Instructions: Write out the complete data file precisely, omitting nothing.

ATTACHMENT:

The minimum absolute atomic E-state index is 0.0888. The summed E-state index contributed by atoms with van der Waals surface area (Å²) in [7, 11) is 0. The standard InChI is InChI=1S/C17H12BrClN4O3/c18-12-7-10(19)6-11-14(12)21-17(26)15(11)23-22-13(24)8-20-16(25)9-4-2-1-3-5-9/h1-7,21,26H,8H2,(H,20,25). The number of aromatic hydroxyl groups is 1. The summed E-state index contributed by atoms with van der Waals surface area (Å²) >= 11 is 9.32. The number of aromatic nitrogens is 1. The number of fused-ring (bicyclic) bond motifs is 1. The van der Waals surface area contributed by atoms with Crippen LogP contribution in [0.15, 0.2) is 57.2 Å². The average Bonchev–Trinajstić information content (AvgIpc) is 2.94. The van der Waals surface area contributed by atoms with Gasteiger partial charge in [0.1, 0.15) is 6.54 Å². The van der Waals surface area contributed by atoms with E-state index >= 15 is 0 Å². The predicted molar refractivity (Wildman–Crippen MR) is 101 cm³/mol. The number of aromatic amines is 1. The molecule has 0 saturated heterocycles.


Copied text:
The minimum absolute atomic E-state index is 0.0888. The summed E-state index contributed by atoms with van der Waals surface area (Å²) in [7, 11) is 0. The standard InChI is InChI=1S/C17H12BrClN4O3/c18-12-7-10(19)6-11-14(12)21-17(26)15(11)23-22-13(24)8-20-16(25)9-4-2-1-3-5-9/h1-7,21,26H,8H2,(H,20,25). The number of aromatic hydroxyl groups is 1. The summed E-state index contributed by atoms with van der Waals surface area (Å²) >= 11 is 9.32. The number of aromatic nitrogens is 1. The number of fused-ring (bicyclic) bond motifs is 1. The van der Waals surface area contributed by atoms with Crippen LogP contribution in [0.15, 0.2) is 57.2 Å². The average Bonchev–Trinajstić information content (AvgIpc) is 2.94. The van der Waals surface area contributed by atoms with Gasteiger partial charge in [0.1, 0.15) is 6.54 Å². The van der Waals surface area contributed by atoms with E-state index >= 15 is 0 Å². The predicted molar refractivity (Wildman–Crippen MR) is 101 cm³/mol. The number of aromatic amines is 1. The molecule has 0 saturated heterocycles.